Neural and humoral factors affecting ventilatory response during exercise

Department of Information Engineering, Faculty of Engineering, Yamagata University, Yonezawa, Japan.
The Japanese Journal of Physiology (Impact Factor: 1.04). 02/1989; 39(2):199-214. DOI: 10.2170/jjphysiol.39.199
Source: PubMed
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    • "V E in phase 2 responds with first-order kinetics that are only slightly slower than those of ˙ V CO 2 but considerably slower than those for O 2 uptake ( ˙ V O 2 ) for a range of WR forcing functions, such as the step, impulse and sinusoid (e.g. Linnarsson, 1974; Miyamoto, 1989; Whipp & Ward, 1991 "
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    ABSTRACT: Below the lactate threshold ((thetaL)), ventilation (V(E))responds in close proportion to CO(2) output to regulate arterial partial pressure of CO(2) (PaCO2). While ventilatory control models have traditionally included proportional feedback (central and carotid chemosensory) and feedforward (central and peripheral neurogenic) elements, the mechanisms involved remain unclear. Regardless, putative control schemes have to accommodate the close dynamic 'coupling' between and V(E) and V(CO2). Above (thetaL), PaCO2 is driven down to constrain the fall of arterial pH by a compensatory hyperventilation, probably of carotid body origin. When V(E) requirements are high (as in highly fit endurance athletes), V(E) can attain limiting proportions. Not only does this impair gas exchange at these work rates, but there may be an associated high metabolic cost for generation of respiratory muscle power, which may be sufficient to divert a fraction of the cardiac output away from the muscles of locomotion to the respiratory muscles, further compromising exercise tolerance.
    Experimental Physiology 04/2007; 92(2):357-66. DOI:10.1113/expphysiol.2006.034371 · 2.67 Impact Factor
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    ABSTRACT: The stability of arterial blood gas tensions and pH during steady-state moderate exercise has suggested an important humoral element of ventilatory control in humans. However, the involvement of central and peripheral chemoreflexes in this humoral control remains controversial. This reflects, in large part, technical and interpretational limitations inherent in currently used estimators of chemoreflex "sensitivity." Evidence suggests that the central chemoreceptors (a) contribute little during moderate exercise, given the relative stability of cerebrospinal pH, (b) constrain the hyperpnea of high-intensity exercise, consequent to the respiratory compensation for the metabolic acidemia, and (c) may play a role in the respiratory compensation during chronic metabolic acidemia. In contrast, the peripheral chemoreceptors appear to (a) exert considerable influence on ventilatory kinetics in moderate exercise, but are less important in the steady state, and (b) induce much of the respiratory compensation of high-intensity exercise.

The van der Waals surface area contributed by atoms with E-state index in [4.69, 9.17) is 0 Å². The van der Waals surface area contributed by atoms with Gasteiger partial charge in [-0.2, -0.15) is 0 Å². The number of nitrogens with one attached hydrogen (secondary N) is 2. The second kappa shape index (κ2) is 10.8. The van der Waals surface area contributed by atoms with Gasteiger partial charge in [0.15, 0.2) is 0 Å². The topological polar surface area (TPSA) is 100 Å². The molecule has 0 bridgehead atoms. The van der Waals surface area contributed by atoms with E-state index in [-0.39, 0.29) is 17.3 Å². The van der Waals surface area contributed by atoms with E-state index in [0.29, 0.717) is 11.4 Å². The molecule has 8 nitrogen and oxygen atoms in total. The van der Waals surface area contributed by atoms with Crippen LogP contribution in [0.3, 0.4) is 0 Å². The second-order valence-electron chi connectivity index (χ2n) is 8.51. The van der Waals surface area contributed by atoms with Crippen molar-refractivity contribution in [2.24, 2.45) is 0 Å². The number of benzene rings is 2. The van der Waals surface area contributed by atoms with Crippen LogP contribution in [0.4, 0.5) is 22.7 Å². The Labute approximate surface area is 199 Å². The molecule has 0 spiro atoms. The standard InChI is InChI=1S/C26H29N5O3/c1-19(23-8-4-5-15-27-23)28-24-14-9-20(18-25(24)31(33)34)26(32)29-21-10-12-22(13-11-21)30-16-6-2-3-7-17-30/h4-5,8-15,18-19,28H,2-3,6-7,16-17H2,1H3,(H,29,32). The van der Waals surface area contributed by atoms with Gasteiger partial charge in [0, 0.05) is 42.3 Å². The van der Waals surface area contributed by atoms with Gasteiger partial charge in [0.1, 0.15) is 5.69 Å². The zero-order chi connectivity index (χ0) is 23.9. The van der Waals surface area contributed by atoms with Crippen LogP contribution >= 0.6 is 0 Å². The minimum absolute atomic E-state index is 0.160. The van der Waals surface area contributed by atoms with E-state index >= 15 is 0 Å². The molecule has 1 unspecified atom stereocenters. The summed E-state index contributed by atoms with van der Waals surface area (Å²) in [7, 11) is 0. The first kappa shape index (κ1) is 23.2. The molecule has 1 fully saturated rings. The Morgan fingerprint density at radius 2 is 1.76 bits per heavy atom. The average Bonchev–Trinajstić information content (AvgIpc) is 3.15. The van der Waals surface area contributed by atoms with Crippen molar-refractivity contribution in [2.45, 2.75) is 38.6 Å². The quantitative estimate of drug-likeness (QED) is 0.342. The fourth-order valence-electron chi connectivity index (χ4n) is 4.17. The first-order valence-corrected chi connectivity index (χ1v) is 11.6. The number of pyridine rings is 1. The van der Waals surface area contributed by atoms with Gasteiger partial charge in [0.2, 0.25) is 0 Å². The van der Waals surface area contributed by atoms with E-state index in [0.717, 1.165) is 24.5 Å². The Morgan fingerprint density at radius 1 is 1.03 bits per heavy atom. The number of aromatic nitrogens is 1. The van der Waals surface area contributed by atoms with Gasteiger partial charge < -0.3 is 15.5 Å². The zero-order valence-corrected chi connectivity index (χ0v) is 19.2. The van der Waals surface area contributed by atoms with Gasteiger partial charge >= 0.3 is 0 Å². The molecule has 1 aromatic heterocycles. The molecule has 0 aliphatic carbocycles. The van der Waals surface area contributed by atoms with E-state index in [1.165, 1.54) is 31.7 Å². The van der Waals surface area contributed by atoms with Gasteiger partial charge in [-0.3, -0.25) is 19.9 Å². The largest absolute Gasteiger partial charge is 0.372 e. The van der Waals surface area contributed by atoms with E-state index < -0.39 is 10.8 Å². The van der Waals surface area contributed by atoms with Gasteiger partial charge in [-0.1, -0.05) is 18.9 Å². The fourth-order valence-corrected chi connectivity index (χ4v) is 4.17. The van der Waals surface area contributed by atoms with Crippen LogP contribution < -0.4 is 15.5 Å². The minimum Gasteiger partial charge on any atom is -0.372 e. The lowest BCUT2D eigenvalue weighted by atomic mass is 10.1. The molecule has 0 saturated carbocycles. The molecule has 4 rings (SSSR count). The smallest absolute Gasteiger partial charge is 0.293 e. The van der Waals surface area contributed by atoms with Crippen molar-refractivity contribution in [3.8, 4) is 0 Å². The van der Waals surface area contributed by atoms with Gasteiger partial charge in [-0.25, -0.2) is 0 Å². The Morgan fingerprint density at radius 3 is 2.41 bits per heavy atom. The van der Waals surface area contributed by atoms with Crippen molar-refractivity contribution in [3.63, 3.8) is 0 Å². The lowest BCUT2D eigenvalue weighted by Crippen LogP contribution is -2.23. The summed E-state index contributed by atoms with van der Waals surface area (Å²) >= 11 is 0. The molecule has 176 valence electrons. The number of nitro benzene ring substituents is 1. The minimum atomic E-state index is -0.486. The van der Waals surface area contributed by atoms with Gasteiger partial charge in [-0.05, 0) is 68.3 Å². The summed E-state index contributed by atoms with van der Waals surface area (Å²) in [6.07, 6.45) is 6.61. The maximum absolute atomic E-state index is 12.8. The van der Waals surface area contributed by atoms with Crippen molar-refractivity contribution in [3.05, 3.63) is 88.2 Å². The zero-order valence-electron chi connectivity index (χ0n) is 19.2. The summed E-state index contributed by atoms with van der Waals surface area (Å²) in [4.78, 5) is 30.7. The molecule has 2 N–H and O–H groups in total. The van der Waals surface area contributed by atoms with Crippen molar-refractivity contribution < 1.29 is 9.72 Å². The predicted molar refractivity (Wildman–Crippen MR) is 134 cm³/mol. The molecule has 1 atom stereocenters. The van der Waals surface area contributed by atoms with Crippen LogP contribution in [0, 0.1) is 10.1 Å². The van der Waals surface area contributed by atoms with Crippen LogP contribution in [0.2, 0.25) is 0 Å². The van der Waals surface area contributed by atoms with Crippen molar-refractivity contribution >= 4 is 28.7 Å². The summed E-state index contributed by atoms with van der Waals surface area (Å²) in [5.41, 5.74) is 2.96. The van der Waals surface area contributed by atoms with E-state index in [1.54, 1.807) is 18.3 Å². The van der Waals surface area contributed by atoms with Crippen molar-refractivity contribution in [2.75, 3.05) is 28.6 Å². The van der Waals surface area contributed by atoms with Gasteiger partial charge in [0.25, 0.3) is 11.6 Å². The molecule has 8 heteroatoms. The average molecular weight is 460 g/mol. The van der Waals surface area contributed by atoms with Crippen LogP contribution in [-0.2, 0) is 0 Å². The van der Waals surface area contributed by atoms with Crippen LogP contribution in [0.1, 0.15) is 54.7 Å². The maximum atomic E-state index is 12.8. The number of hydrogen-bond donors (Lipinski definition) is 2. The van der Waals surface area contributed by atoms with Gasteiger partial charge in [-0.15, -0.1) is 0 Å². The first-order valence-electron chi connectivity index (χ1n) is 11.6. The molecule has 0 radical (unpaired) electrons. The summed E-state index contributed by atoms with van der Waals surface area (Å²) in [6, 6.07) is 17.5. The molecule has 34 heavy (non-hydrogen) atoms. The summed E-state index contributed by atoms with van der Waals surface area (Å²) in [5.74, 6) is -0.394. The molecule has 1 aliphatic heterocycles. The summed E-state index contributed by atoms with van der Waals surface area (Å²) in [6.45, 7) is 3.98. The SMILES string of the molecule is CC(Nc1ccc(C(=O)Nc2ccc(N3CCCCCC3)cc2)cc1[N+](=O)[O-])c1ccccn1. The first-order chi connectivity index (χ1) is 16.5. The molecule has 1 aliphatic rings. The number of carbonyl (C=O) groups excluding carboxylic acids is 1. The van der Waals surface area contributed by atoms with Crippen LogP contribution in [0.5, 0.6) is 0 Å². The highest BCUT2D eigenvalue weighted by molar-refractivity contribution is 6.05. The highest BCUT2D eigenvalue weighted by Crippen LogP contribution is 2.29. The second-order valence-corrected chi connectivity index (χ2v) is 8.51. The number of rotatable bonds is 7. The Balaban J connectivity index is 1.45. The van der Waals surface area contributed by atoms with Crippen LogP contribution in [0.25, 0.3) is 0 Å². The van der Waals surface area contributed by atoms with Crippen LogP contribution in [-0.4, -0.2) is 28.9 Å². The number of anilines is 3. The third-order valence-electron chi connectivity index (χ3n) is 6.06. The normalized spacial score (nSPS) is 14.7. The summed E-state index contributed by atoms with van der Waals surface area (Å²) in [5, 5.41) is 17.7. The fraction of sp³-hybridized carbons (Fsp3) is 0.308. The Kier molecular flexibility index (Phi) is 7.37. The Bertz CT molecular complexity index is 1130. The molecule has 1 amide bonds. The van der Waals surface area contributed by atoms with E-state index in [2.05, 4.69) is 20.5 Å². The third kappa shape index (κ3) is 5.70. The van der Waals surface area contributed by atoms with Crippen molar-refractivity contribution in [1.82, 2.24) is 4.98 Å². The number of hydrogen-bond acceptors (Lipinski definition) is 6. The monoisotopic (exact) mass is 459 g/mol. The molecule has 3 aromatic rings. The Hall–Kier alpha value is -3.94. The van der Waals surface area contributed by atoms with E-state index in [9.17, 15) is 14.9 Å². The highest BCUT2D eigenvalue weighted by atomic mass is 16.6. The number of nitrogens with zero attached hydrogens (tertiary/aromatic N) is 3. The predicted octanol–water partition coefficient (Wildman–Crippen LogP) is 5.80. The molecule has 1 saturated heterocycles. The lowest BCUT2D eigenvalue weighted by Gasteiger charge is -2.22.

Canadian journal of applied physiology = Revue canadienne de physiologie appliquée 10/1994; 19(3):305-33. DOI:10.1139/h94-026 · 1.30 Impact Factor
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    ABSTRACT: Models of the exercise hyperpnoea have classically incorporated elements of proportional feedback (carotid and medullary chemosensory) and feedforward (central and/or peripheral neurogenic) control. However, the precise details of the control process remain unresolved, reflecting in part both technical and interpretational limitations inherent in isolating putative control mechanisms in the intact human, and also the challenges to linear control theory presented by multiple-input integration, especially with regard to the ventilatory and gas-exchange complexities encountered at work rates which engender a metabolic acidosis. While some combination of neurogenic, chemoreflex and circulatory-coupled processes are likely to contribute to the control, the system appears to evidence considerable redundancy. This, coupled with the lack of appreciable error signals in the mean levels of arterial blood gas tensions and pH over a wide range of work rates, has motivated the formulation of innovative control models that reflect not only spatial interactions but also temporal interactions (i.e. memory). The challenge is to discriminate between robust competing control models that: (a) integrate such processes within plausible physiological equivalents; and (b) account for both the dynamic and steady-state system response over a range of exercise intensities. Such models are not yet available.
    Respiration Physiology 10/2000; 122(2-3):149-66. DOI:10.1016/S0034-5687(00)00156-0
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